Military Families Financially Better Off Than Civilians


There is no question that many Americans feel the effects of the recession in their everyday lives. But new research shows that military families are uniquely poised to weather the current downturn.

The latest findings of the First Command Financial Behaviors Index reveal military families with household incomes of at least $50,000 display specific behaviors that are associated with financial hope and optimism. First quarter survey results indicate that military families are half as likely to feel financially stretched than average Americans, and they are also less likely to feel stressed about the current economic situation.

The Index reveals striking differences in military families with a financial plan versus those without a plan. Over half of respondents with a plan feel confident about their ability to retire comfortably. Conversely, only 33 percent of those without a plan are confident. What's more, families who have a financial strategy are more likely to be comfortable with their current level of debt than those without a plan.

Families who use a financial advisor are less worried about retirement and debt because they're not in it alone. Having a coach through the process provides a valuable outside perspective and may help families avoid knee-jerk financial decisions.

Having a financial plan also appears to have a positive effect on savings behaviors for military families. Financially savvy military families report an increase in short-term savings in March of $1,183 -- up 38 percent from the Index's previous military family survey in September 2008. Additionally, they contribute 71 percent more towards long-term savings. Families without a plan actually decreased short-term savings by 6 percent to $707, and barely contributed any funds to long-term savings.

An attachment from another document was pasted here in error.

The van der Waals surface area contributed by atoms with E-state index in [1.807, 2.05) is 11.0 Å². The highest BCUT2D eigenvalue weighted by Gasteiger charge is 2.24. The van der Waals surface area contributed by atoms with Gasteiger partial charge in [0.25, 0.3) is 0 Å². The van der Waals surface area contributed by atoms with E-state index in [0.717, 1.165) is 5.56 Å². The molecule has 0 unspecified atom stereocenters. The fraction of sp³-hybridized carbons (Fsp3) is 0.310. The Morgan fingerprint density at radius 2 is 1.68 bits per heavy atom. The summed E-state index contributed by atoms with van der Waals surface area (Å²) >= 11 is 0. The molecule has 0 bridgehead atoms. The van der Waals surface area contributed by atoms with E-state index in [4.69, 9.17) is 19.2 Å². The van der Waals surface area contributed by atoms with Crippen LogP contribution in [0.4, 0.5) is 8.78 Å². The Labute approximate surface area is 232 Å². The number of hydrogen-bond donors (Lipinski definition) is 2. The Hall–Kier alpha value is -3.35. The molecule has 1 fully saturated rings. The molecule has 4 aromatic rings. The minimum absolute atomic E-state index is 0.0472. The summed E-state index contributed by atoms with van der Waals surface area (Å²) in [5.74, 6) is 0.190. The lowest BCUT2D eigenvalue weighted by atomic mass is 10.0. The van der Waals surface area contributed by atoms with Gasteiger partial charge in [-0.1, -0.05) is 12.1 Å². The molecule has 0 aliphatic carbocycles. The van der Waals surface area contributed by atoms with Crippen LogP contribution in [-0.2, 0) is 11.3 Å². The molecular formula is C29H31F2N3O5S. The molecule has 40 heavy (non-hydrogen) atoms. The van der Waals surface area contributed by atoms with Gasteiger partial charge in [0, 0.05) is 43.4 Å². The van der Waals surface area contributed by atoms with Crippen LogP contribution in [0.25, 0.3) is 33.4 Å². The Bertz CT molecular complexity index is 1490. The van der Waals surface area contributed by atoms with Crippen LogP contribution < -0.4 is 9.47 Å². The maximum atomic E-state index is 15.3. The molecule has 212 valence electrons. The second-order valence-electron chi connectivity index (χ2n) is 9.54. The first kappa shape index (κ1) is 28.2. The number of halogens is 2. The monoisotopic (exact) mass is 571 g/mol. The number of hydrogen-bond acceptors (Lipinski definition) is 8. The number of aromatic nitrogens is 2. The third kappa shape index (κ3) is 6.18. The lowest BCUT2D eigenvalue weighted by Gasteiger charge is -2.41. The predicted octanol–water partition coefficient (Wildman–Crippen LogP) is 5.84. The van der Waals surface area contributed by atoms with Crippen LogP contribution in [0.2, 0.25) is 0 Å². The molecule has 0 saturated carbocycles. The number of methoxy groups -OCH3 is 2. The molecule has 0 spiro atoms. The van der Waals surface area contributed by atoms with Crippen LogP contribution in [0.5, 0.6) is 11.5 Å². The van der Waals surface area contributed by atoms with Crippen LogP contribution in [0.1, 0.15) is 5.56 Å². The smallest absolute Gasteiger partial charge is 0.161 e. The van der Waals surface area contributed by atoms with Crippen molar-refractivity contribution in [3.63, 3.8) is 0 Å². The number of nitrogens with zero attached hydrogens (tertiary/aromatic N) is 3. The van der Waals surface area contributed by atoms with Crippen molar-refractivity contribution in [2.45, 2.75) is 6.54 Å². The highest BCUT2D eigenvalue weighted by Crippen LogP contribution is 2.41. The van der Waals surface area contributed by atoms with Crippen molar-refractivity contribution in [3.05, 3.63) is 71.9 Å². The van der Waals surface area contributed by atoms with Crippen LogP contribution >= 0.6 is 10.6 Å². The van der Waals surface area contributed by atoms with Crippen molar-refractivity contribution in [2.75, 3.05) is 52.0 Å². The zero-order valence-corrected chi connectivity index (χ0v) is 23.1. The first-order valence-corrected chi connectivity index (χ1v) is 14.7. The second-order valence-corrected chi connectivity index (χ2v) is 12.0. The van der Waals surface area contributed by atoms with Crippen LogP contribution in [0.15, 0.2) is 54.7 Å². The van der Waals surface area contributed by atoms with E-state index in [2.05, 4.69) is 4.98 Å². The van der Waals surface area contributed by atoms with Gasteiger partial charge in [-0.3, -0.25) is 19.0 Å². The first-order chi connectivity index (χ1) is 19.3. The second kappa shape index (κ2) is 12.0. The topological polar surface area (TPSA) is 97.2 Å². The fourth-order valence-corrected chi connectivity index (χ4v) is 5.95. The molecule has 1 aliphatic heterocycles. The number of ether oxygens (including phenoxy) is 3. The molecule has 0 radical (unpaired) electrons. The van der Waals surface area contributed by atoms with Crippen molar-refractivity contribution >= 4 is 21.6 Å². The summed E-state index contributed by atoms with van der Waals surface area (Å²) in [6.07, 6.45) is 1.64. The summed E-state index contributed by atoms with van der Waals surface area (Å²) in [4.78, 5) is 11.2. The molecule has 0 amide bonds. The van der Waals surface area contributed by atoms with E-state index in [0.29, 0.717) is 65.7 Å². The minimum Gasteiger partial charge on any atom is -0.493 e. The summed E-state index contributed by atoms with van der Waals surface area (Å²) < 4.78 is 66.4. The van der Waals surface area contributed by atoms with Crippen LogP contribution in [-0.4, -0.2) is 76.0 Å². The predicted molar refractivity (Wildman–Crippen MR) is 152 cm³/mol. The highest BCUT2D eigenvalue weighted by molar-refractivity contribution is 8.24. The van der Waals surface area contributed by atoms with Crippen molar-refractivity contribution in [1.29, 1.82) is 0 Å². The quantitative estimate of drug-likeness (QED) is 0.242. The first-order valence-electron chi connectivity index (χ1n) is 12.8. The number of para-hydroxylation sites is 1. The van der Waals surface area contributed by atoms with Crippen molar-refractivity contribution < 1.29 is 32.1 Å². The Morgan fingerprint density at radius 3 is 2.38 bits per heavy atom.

More families are focusing on retirement. Families with a financial plan contribute $988 in retirement savings monthly, about 40 percent more than those without a plan.

These proactive savings and debt-reduction behaviors are great news. During good times and bad, those families that continue to boost savings and reduce debt are less likely to feel stressed and better able to withstand the ups and downs of the economy.


For more tips or articles about surving the economic downturn, visit's Finance Channel.



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